Symptoms of Protein Deficiency
Protein is the leading factor in physical growth as well regulation and maintenance of hair, muscles, tendons, skin and eyes. Protein deficiency is a common concern, particularly among vegetarians, dieters and body builders. If you feel that your diet is lacking in protein, it is important to know the warning signs of deficiency.
Keep an eye on your hair and nails. Signs of protein deficiency often take a long time to become apparent as the body uses protein stored in the tissues if the diet is inadequate. Splitting and/or falling hair and brittle nails are among the first symptoms.
Pay attention to your energy levels, as extreme fatigue, sleeping too much and generally feeling heavy and tired are all signs that you may need to boost your levels of protein.
Ask yourself if you are taking more measures recently to combat bouts of constipation. While there are a number of reasons that you may feel constipated, irregularity is one of the signs of protein deficiency.
Watch your muscles' growth, or lack thereof. If the body does not have a sufficient supply of protein, it cannot properly build and maintain muscle tissue. Additionally, protein is stored in the muscles and will be used by the body in case of deficiency. If your muscles appear more flabby than normal, you may need to get more protein in your diet.
Check your heart rate regularly, seeking medical attention if it falls below 60 beats per minute. While low blood pressure is one of the later signs of protein deficiency, it is an important one which can affect your health in a number of ways.
Be careful to not allow a protein deficiency to become severe, as the effects become even more drastic. In extreme cases of protein deficiency, growth may be halted, particularly in children and can cause drastic fluid retention, mental disorders and skin rashes.http://www.ehow.com/how_2292613_spot-signs-protein-deficiency.html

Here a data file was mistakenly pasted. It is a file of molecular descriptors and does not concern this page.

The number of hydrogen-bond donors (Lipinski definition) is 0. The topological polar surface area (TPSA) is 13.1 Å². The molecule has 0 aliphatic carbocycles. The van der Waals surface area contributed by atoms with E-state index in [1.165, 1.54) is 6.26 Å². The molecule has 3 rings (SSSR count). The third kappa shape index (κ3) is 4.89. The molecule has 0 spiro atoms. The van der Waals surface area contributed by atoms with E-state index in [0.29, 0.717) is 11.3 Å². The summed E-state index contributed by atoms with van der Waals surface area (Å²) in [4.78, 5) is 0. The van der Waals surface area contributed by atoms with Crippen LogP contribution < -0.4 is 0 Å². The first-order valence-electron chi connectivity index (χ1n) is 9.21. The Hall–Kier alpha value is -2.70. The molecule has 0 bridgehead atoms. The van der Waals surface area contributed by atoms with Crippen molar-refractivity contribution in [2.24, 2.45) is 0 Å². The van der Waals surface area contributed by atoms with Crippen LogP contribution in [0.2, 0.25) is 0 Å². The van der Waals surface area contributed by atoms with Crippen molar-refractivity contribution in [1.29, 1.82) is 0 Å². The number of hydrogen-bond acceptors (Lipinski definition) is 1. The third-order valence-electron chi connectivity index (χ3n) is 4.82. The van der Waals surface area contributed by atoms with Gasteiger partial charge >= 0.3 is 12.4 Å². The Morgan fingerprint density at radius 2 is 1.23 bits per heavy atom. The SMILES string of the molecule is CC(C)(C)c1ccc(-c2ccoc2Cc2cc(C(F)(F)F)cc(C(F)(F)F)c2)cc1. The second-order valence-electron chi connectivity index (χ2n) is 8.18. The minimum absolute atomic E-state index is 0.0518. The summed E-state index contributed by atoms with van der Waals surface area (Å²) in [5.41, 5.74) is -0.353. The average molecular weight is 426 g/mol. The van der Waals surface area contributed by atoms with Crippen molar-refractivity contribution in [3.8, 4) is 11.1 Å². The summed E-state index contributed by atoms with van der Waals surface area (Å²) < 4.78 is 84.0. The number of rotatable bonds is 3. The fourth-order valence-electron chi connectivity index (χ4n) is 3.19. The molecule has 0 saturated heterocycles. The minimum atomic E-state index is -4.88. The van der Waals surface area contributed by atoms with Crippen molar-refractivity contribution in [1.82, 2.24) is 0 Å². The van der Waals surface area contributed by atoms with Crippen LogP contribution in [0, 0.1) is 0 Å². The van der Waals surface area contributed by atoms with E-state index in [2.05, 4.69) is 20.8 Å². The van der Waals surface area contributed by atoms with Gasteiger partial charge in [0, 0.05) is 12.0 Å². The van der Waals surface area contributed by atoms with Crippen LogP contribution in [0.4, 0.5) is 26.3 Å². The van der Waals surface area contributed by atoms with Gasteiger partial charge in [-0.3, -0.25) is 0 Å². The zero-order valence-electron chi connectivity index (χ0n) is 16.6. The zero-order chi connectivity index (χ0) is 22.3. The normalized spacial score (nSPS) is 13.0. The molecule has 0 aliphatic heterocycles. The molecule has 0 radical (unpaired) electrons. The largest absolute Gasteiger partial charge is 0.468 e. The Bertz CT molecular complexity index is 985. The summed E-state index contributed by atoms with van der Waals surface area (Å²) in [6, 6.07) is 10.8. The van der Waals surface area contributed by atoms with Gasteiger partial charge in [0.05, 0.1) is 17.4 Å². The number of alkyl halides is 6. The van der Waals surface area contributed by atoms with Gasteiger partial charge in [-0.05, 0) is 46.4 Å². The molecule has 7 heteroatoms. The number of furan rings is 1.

Now I know one reason why I had a mild lust for good looking men in the weight room, porn videos, in ballet, on Colt/Buckshot magazine covers in Greenwich Village magazine stores.
In addition to not being able to get an intimate hug a day or spoon per night, my 3 hours per night in the gym wasn't giving me the centerfold body to which I aspired.
Why, let's say, from 1982-1992 (age 20-30), I was only eating 90 grams of protein per day on a 5'9" frame weighing 175 - 190 pounds.
In NYC, it was very common to have:
Breakfast: 2 scrambled eggs on a roll with cheese for breakfast
Lunch: salad bar and single hamburger/chicken sandwich from Wendy's
Dinner: 2 slices of pizza (one mushroom, one onions) or vegetable fried rice
11pm snack: a walk to a Lexington Ave. or Third Ave. deli to get a Snapple and a Blondie or a cup of Gelato or worse, a pint of Ben & Jerry's
Wake up in the morning and jog the Reservoir (1.6 miles)
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I think gym members who do not prioritize the weight room were out of the loop on the importance of protein. "What, you slurp down 3 raw egg whites for breakfast?"
I think "Strength is built in increments" works when a 175 lb person has pushed his protein intake from 90 grams to double that.
Don't tell me--I think it's true:
Is it true?
Those who take adequate amounts of protein have better quality protein in their cum?
The only cum content locker room or boys night out talk that came up was if you eat dates and pineapple, your cum will taste better than if you eat dairy or dairy protein products.
Alright, going on, is the sperm/baby of the man with adequate protein healthier than the sperm/baby of the man with less than adequate protein?
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Okay, I was slightly fat in my 30s because without the protein, I had no serious muscles and without serious muscles, I had a slower metabolism. Yea, I could play racquetball for two hours after cardio and weights for an hour, but I could have been more fit than that.
So, the guys with good bodies didn't find my body attractive for hugging naked and spooning under the covers.
So, when I bought a $7-$10 bottle of Biotin every two months, I probably should have used that money to increase my protein intake.